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Written by Shrinivas on June 24, 2020 Share on

These Best Things To Do In Ajmer are a must inclusion in your next trip

Ajmer is a busy, disorganised town, 13 km from the Pushkar tourist paradise. It encompasses Ana Sagar ‘s peaceful lake and is ringed by the rugged Aravalli Hills itself. In terms of Islamic history and heritage, Ajmer is the most significant place in Rajasthan. Considered one of Ajmer’s best places to visit, it hosts one of India’s most well-known Muslim pilgrimage centres, the Khwaja Muin-ud-din Chishti Shrine, which founded India’s prime Sufi order in India. Ajmer is also a prominent town for the Jain faith, with an impressive golden Jain temple, as well as some remarkable examples of primitive Muslim construction found in it.

Ajmer, India
Source: Unsplash

Top 8 Things to do Ajmer

  • Dargah Shariff
  • Nasiyan Jain Temple
  • Ana Sagar Lake
  • Nareli Jain Temple
  • Adhai-Din Ka Jhonpra
  • Prithviraj Smarak
  • Akbar’s Palace & Museum
  • Buland Darwaza

1. Dargah Shariff

The glorious tomb of Sufi Saint Khawaja Moinuddin Chisti is situated right at the end of a lonely hill and is one of India’s most famous pilgrimage centres visited by devotees of all faiths. He was a priest of the Sufi who had come from Persia and devoted his life to supporting the weak and marginalized. Constructed in separate phases, the silver-door gate frames the entry to the building.

Timings: Monday to Sunday – 5:00 am – 9:00 pm
Entry: Free

2. Nasiyan Jain Temple

Nasiyan Temple, founded in 1865, is located in Ajmer in Prithvi Raj Road. It is also known as Red Temple (Lal Mandir). Dedicated to Lord Adinath, the first ‘Tirthankara’ Jain, the temple is a two-storey building. One section of the temple is the place of prayer that houses Lord Adinath’s idol, while the other portion forms a museum and includes a lobby. The museum gallery is made of gold and portrays the five phases of Lord Adinath ‘s history. The hall is decorated with Belgium stain glass and stain glasswork in the 3,200 sq.ft room. The temple is recognized as the Golden Temple and has a focal lobby adorned with gold and silver embellishments. The temple also displays representations of wooden gold, glass illustrations, and paints.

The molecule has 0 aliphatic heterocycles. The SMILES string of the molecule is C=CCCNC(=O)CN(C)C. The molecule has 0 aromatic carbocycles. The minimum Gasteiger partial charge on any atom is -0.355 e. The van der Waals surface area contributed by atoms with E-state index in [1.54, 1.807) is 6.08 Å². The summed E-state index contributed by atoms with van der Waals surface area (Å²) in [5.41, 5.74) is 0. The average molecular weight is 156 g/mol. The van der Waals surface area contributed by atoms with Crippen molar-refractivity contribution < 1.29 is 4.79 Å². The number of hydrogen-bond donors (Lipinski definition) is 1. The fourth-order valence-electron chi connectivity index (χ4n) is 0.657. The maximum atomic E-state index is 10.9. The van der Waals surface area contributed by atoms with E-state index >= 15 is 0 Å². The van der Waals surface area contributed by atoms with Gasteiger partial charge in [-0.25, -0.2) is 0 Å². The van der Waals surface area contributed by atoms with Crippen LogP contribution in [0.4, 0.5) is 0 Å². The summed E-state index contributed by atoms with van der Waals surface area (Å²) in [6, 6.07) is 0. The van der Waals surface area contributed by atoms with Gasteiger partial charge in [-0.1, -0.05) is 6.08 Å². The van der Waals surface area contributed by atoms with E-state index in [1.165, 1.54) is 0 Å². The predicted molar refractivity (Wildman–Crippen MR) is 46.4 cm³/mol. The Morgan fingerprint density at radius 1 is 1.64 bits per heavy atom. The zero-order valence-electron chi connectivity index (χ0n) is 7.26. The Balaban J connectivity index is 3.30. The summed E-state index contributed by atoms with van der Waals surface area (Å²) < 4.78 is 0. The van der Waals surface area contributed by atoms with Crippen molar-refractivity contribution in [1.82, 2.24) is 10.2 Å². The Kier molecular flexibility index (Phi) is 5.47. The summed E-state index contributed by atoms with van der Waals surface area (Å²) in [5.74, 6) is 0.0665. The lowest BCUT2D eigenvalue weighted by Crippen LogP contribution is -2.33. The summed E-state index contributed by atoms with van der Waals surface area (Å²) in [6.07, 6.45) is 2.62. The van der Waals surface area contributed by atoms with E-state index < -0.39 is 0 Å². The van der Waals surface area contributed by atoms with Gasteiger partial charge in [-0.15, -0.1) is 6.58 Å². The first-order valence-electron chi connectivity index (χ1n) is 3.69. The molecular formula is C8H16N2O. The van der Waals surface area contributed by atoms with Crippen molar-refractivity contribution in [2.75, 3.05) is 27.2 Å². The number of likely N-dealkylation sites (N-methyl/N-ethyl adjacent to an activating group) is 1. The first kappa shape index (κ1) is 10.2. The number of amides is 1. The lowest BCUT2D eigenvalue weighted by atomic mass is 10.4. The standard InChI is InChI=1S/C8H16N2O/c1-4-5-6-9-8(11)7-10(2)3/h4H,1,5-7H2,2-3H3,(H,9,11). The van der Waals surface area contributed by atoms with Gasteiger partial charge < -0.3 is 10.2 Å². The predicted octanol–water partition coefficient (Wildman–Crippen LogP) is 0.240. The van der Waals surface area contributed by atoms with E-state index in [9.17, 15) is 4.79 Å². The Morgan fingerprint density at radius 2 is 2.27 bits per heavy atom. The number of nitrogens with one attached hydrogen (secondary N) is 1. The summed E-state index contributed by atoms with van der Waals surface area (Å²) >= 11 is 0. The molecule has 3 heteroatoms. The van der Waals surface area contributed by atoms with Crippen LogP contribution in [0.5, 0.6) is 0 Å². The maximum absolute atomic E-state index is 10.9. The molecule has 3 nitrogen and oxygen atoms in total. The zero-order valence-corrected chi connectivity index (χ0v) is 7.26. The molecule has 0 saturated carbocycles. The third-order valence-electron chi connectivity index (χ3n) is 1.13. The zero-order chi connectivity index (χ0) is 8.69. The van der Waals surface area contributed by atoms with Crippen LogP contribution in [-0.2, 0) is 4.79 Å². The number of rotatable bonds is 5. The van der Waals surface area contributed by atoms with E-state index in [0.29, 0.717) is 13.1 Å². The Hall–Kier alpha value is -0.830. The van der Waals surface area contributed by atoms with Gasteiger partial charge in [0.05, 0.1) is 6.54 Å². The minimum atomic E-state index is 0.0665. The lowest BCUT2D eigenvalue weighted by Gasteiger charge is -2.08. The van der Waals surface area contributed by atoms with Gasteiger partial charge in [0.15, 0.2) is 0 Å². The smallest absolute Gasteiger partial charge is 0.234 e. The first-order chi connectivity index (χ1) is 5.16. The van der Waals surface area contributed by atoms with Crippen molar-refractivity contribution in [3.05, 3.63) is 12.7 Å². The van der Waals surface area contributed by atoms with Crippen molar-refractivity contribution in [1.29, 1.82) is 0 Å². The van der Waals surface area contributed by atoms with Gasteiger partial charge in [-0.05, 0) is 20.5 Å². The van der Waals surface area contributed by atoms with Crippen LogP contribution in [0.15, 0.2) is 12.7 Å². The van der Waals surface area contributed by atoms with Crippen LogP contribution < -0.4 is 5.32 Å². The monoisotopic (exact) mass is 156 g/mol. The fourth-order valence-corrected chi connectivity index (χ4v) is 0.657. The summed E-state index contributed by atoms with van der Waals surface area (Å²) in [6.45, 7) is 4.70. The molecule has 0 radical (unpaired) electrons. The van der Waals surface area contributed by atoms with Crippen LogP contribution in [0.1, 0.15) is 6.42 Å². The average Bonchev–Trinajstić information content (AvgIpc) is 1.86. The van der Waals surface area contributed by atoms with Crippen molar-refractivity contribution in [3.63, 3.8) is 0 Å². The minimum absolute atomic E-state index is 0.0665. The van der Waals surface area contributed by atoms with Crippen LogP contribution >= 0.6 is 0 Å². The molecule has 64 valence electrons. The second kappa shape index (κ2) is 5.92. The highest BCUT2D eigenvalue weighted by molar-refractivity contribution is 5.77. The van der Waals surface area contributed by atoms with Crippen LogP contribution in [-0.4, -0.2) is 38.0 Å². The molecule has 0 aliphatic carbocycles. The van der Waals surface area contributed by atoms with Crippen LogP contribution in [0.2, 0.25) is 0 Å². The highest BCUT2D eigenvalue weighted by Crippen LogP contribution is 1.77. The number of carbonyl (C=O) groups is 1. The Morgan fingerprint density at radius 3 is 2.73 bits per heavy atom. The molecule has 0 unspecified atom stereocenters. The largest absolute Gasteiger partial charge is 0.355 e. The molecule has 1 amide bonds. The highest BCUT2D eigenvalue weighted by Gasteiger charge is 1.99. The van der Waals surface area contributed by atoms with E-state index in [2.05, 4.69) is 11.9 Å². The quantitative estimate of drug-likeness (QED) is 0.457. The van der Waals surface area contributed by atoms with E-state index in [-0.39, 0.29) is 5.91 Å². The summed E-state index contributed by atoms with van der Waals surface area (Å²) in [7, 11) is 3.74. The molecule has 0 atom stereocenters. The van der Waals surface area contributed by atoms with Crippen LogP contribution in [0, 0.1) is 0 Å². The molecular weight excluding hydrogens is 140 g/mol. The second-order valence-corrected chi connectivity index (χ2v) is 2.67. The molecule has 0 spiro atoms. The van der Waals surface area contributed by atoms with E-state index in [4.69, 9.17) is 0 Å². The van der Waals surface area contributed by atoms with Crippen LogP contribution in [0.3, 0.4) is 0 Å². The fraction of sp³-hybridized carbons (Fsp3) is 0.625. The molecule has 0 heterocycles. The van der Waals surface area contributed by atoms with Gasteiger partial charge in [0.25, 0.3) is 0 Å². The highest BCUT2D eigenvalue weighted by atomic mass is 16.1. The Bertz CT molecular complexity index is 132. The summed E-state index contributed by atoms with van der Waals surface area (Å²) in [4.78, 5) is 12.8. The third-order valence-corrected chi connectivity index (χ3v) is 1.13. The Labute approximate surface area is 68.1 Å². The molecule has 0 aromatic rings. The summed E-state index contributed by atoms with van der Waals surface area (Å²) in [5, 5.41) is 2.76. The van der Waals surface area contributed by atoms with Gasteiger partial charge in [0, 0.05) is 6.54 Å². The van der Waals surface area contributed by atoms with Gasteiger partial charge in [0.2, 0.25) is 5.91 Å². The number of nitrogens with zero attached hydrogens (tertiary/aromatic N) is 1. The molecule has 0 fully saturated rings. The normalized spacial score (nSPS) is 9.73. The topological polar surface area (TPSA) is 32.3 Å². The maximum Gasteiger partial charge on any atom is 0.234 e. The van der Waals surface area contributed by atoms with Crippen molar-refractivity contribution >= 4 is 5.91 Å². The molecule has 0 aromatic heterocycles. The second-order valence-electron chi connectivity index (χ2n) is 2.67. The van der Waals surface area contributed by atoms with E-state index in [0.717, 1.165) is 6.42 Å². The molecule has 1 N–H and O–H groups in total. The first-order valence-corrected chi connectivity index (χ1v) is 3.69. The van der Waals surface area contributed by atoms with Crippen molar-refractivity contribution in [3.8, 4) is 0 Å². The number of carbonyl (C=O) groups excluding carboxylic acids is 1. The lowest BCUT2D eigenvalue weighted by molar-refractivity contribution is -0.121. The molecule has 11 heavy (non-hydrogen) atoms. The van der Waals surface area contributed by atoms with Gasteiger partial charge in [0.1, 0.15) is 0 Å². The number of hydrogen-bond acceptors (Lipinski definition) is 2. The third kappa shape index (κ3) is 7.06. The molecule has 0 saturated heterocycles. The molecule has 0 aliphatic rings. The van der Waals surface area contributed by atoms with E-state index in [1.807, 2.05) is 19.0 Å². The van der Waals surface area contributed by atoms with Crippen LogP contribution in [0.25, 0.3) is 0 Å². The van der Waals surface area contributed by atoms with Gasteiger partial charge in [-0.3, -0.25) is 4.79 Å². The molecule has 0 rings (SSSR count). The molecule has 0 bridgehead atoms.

Desert in ajmer
Source: Unsplash

Timings: Monday to Sunday – 6:00 am – 8:30 pm
Entry: Free for Indian nation, Rs. 10 for foreign nationals.

3. Ana Sagar Lake

Maharaja Anaji, the ancestor of Maharaja Prithviraj Chauhan, built the well-known man-made lake Ana Sagar between 1135 and 1150 A.D. The Mughal rulers subsequently made some further modifications to strengthen the lake.

Ana Sagar Lake
Source: Unsplash

The Daulat Bagh, a garden set up by Emperor Jahangir, is situated near the shore. Emperor Shah Jahan later attached to the garden and lake five pavilions, dubbed the Baradari. The lake is an ideal location for family trips. In the centre of the bay, is a peninsula. A circuit house which used to be the British residence is situated on a hill near the lake. Visitors can hire boat or water scooter to reach the island from the east side of the Dault Bagh Gardens. The lake gets dry, every summer.

Timings: Monday to Sunday – 8:00 am – 8:00 pm
Entry: Free, Rs. 160 for boating in the lake

4. Nareli Jain Temple